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Gerald H. Thomsen, Ph.D.


Department of Biochemistry and Cell Biology

Life Sciences Building
Stony Brook University
Stony Brook, NY 11794-5215

Office telephone: 631-632-8536

  • Research Description

    Research in my lab seeks to understand the basic principles of how embryos develop by working on molecular mechanisms that drive a fertilized egg to form the many diverse cell types found in an embryo, and organize these cells into tissues and organs. Our prime focus is on vertebrate development, and we use two species of frogs, Xenopus laevis and Xenopus tropicalis, to discover and test the mechanism of regulatory genes governing early development. Current pursuits in this context include mechanisms of growth factor signaling in the TGFß superfamily, the function of ubiquitin ligases in signaling and cell differentiation, and the function of transcription factors (e.g. T-box genes) or transcriptional adaptor proteins. We are also studying the mechanisms of embryonic development in the sea anemone, Nematostella vectensis, a member of the ancient animal phylum Cnidaria, to gain insight into the evolution of animal developmental mechanisms and the origins of growth factor signaling systems.

    Understanding the molecular basis of embryonic development is of basic importance, in and of itself, but this pursuit is also key to understanding mechanisms that underlie disease and birth defects in humans. Many of the regulatory mechanisms that govern embryonic development are similar if not identical to those that control the normal function of adult cells and tissues. Furthermore, many advances in biotechnology are fueled by new methods that stem from the study of embryonic development (e.g. the recent rise of RNAi through studies of C. elegans). Closer to our interests, the study of frog embryos (by many groups) has led to discovery and insight into the function of developmental regulators that have made their way into clinical testing, such as BMP, FGF and Wnt growth factors and their various inhibitors.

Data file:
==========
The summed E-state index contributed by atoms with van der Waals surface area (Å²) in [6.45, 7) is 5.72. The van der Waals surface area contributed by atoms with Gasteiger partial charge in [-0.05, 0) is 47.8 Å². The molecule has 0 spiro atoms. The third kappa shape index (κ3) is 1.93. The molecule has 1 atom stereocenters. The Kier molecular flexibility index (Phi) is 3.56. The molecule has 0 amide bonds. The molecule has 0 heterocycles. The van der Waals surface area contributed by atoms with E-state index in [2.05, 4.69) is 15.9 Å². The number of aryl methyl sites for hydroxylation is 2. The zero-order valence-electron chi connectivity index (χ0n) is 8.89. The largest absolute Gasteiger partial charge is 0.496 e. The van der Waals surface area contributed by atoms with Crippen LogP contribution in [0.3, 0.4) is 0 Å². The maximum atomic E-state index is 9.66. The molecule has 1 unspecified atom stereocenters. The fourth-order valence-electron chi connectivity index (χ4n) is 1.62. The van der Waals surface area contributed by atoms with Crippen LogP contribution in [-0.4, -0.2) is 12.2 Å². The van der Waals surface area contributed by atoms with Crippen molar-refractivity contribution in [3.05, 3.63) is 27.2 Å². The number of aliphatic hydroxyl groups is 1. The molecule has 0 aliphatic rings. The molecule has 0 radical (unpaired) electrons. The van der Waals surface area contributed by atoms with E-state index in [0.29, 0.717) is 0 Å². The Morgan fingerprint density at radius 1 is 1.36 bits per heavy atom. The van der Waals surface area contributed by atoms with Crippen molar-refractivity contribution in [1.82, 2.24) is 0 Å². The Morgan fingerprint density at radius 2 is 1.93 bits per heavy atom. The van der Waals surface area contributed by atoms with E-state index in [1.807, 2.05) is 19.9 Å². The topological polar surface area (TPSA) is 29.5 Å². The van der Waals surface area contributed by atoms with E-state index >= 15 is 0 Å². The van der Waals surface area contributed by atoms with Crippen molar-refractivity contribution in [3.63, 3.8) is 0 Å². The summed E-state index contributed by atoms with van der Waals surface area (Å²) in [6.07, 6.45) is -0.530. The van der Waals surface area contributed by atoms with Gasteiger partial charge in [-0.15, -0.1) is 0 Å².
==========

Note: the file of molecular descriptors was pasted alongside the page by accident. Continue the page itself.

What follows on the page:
Amphibian Development

    Our primary emphasis in studying Xenopus embryonic development is to understand how cell differentiation and pattern formation are regulated by cell-to-cell, or inductive signaling. Broad focus is on the roles played in early development by the two principal branches of TGFß signaling: the Vg1/nodal/activin pathway, and the BMP pathway. Present efforts seek to identify and understand the biochemical and embryonic functions of modulators of TGFß signal transduction, such as Smad-interacting factors, including ubiquitin ligases such as the Smurf1, which we discovered, and its relative Smurf2. We also are interested in the more general question of how ubiquitin-mediated protein degradation regulates early development by testing the embryonic function of ubiquitin ligases and their targets. Our basic experimental approach in all these studies is to test how gain and loss of gene function influences frog embryo development. We identify candidates genes by our own protein-protein interaction (PPI) screens, or PPI screens from systems biology databases. We also screen for candidates by functional assays in frog embryos, by differential gene expression information, or by homology with developmental or cell biological regulatory genes identified in other animals.

    Sea Anemone Development

    While Xenopus has been the traditional study organism in the lab, our studies have recently expanded to include the sea anemone Nematostella vectensis. Sea anemones belong to the phylum Cnidaria, which also includes corals, jellyfish and hydroids (e.g. Hydra). We are interested in sea anemones because they represent an ancient animal group that is considered “basal” to all other animals, except sponges and ctenophores. The last time cnidarians and vertebrates shared a common ancestor was about 650-700 million years ago. Therefore, by comparing the developmental programs of frog and sea anemone embryos we will gain new insights into the evolution and deployment of genetic and biochemical pathways that govern development. To date, studies on sea anemones have been mostly descriptive, but we and our collaborators (M. Martindale and A. Wikramanyake) are attempting to develop gain and loss of function methods by which to study sea anemone embryonic mechanisms. Furthermore, sea anemones can regenerate any part of their body, a process normally used for asexual reproduction. We are beginning to explore the molecular basis of this process, including the function of stem cells in adult anemones.